2

In this SEP article on emotion, it talks about how one can experience fear even in situations where there seems to be no threat. For example, one may be in a tall building with a transparent glass floor and feel an intense tinge of fear if one fears heights, even if the building and the floor have had many years of reliably holding up.

My question is how can one show that one’s fear response, or anger response, or really any sort of emotional response does not indicate any sort of truth about the matter at hand except the acknowledgement that one is feeling fear itself. For example, how can one show, using reason, that just because you feel fear that a person is cheating on you, does not imply that that person is cheating on you.

For example, if my partner has been loyal all the time, and yet I still feel fear, how can I through reason show that this fear is unrelated to the actual evidence at hand. I am having trouble understanding how this can be non circularly shown.

For example, it seems reasonable to state that just because one feels fear of X does not imply that X is true. However, one can simply further fear and doubt this very statement resulting in the question “But what if my fear does imply that X is true?” resulting in an infinite cycle that seems to be hard to get away from in my head.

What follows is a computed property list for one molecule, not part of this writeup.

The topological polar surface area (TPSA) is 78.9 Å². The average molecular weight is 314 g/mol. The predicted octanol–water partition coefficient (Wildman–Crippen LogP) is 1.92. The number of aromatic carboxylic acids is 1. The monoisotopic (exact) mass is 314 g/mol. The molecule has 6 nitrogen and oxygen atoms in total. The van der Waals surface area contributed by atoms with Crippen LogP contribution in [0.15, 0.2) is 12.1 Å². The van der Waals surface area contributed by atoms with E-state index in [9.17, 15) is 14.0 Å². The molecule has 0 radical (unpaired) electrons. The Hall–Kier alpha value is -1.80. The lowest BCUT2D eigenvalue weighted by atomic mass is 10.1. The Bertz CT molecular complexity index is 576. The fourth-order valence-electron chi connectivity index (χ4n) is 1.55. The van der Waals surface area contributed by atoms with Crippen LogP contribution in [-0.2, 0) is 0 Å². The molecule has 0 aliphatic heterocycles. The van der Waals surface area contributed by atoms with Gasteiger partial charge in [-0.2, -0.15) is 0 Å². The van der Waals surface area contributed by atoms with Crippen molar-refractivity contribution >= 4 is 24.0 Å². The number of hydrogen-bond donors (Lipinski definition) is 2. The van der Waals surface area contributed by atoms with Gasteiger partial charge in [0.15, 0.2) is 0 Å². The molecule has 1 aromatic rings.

Note that my question is not about the therapeutical question of how to reduce the fear nor is it about whether fear is rational in a pragmatic sense such as in the case of a fear of bugs even when the bug presents no harm.

My question is how one can show, through reason, that their fear of X does not imply that X is true. Can a feeling, by itself, be seen as evidence of some truth about the world?

6
  • feelings are not emotions, "truth" of feelings based on sense "skill". Commented Mar 11, 2023 at 6:14
  • www.askachemist.com
    – Hudjefa
    Commented Mar 11, 2023 at 7:54
  • It's quite obvious that there's dukkha.
    – Hudjefa
    Commented Mar 11, 2023 at 10:02
  • I think this is backward. If one has a claim that fear of X implied X is real, one has to demonstrate it, not the opposite.